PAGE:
At a gas station in El Paso, the members of the California psychedelic/garage-rock band L.A. Witch take a break before heading into what bassist Irita Pai deems "the boonies of Texas" on their way to Dallas. Fittingly, the musicians find themselves in the desert — the landscape that informs their soundscape — on their day off.
Despite six years of making music and three years of virtually nonstop touring, L.A. Witch released a self-titled debut album on Seattle's Suicide Squeeze Records last month.
"It was always time to make the album," says drummer Ellie English, whose alliterative name, along with that of singer/guitarist Sade Sanchez, is just too good and too glam rock to be true. "We recorded it three times; [then] we started touring, and the songs changed and developed while we were on the road."
Though the final product strikes the perfect chord between polished precision and effortless California drawl, even the band's biggest hits, such as "Get Lost" and "Drive Your Car," evolved. "The way the guitars were strummed or the accents on certain parts of a song, or maybe a [guitar] solo, changed," Sanchez explains. "Little things like that."
"We finally were like, OK," English says, "we gotta get this thing out.”
If Stevie Nicks ran away from Fleetwood Mac to join the Stooges in a parallel timeline, she would have released an album like L.A. Witch. The band, a multimedia love letter to the fuzzy reverb and 35-millimeter warmth of the '70s, embraces its influences, all the while exuding its own attitude. When it comes to postpunk, after all, somehow women musicians are often described as "derivative," while men are "inspired."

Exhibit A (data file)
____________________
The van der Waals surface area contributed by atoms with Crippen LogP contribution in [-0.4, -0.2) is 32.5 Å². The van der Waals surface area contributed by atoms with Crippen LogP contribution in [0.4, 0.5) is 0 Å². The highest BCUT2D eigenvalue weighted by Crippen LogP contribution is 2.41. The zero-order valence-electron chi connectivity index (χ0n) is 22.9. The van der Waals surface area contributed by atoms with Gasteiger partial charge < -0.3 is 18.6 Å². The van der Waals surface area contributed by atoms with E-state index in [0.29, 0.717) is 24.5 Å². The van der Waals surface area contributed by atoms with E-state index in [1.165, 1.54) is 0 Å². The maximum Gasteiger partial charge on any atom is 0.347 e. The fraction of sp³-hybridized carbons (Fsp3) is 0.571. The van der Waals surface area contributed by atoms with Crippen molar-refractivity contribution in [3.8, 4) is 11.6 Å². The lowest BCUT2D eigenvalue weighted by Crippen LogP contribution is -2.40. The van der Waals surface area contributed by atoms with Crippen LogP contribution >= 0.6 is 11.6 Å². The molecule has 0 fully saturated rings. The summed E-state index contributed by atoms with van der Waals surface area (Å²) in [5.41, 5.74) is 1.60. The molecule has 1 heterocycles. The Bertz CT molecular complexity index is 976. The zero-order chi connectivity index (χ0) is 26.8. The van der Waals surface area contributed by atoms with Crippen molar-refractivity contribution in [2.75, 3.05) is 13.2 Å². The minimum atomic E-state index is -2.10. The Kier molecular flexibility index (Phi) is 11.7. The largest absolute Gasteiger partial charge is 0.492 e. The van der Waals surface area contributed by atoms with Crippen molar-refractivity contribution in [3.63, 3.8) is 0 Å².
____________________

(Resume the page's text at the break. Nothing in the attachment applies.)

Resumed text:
In some ways, L.A. Witch's origin story resembles those of punk and classic-rock predecessors: Sanchez and English played in a high-school band together; Sanchez and Pai created L.A. Witch; they lost their first drummer, and in came English; and they temporarily moved to New York. In 2011, amid the saturated landscape of poser bands and macho-alt-boy gatekeepers, L.A. Witch needed to have thick skin. "We dress like we dress," Pai says of their black leather jackets, Doc Martens, short shorts, and miniskirts. Sanchez adds that despite straightforward branding, “It’s hard to say what other people perceive us as.”
“We all listen to a really wide range of music," Sanchez shares. "When we first started the band, we all really bonded over our love of garage, postpunk, and psychedelic stuff.” She cites the Gun Club, the Stooges, the Cramps, the Jam, and My Bloody Valentine as influences that give L.A. Witch's oeuvre a unique snarl.
Of the other main inspiration, Los Angeles, Sanchez says the group subconsciously absorbed the city's rock 'n' roll history and deep countercultural roots.
Coming off Desert Daze — the Southern California music festival where they shared the bill with Iggy Pop — earlier this month and having all of their gear stolen in April, the bandmates are living the rock 'n' roll lifestyle of yore that many people might insist died decades ago.
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"It’s really hard to write on the road," Sanchez confesses, "almost impossible, actually." Despite this difficulty, the band has perfected its best songs on the road.
Now Sanchez, Pai, and English are bringing their weird-sisters vibe to Miami, Los Angeles' similarly un-goth and un-witchy cousin. Of Florida, English remembers the air conditioning breaking in St. Petersburg and wearing corduroy pants on laundry day. Irreverent as schoolgirls who just watched The Craft for the first time, Pai and Sanchez chime in with their expectations of Miami: Scarface! Miami Vice! Palm trees, boats, Grand Theft Auto. Neon lights. “Beaches, like L.A."
This Thursday at Gramps, Miami will prove L.A. Witch wrong (and right).